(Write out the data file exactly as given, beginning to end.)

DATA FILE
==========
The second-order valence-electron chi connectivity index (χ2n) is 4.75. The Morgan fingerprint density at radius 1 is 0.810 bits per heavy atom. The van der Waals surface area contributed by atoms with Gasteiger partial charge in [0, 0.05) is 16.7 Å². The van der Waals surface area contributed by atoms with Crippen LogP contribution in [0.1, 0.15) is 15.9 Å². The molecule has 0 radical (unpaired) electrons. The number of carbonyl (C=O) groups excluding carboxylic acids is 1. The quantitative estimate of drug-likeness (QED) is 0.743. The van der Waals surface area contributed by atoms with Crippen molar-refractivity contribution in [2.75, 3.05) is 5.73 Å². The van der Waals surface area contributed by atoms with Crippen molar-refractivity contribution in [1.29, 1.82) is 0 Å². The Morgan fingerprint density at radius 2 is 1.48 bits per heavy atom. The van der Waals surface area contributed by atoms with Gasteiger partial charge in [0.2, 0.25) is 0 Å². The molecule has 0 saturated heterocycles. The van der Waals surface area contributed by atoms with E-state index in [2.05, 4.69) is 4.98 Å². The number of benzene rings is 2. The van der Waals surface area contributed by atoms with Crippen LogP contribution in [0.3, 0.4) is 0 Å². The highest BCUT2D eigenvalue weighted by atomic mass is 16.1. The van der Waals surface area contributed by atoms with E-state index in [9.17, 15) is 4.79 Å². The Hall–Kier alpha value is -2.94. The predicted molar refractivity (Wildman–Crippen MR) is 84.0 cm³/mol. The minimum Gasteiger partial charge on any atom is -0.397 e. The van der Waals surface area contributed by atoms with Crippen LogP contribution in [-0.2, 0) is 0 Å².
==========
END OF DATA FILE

The second-order valence-electron chi connectivity index (χ2n) is 4.75. The Morgan fingerprint density at radius 1 is 0.810 bits per heavy atom. The van der Waals surface area contributed by atoms with Gasteiger partial charge in [0, 0.05) is 16.7 Å². The van der Waals surface area contributed by atoms with Crippen LogP contribution in [0.1, 0.15) is 15.9 Å². The molecule has 0 radical (unpaired) electrons. The number of carbonyl (C=O) groups excluding carboxylic acids is 1. The quantitative estimate of drug-likeness (QED) is 0.743. The van der Waals surface area contributed by atoms with Crippen molar-refractivity contribution in [2.75, 3.05) is 5.73 Å². The van der Waals surface area contributed by atoms with Crippen molar-refractivity contribution in [1.29, 1.82) is 0 Å². The Morgan fingerprint density at radius 2 is 1.48 bits per heavy atom. The van der Waals surface area contributed by atoms with Gasteiger partial charge in [0.2, 0.25) is 0 Å². The molecule has 0 saturated heterocycles. The van der Waals surface area contributed by atoms with E-state index in [2.05, 4.69) is 4.98 Å². The number of benzene rings is 2. The van der Waals surface area contributed by atoms with Crippen LogP contribution in [0.3, 0.4) is 0 Å². The highest BCUT2D eigenvalue weighted by atomic mass is 16.1. The van der Waals surface area contributed by atoms with E-state index in [9.17, 15) is 4.79 Å². The Hall–Kier alpha value is -2.94. The predicted molar refractivity (Wildman–Crippen MR) is 84.0 cm³/mol. The minimum Gasteiger partial charge on any atom is -0.397 e. The van der Waals surface area contributed by atoms with Crippen LogP contribution in [-0.2, 0) is 0 Å².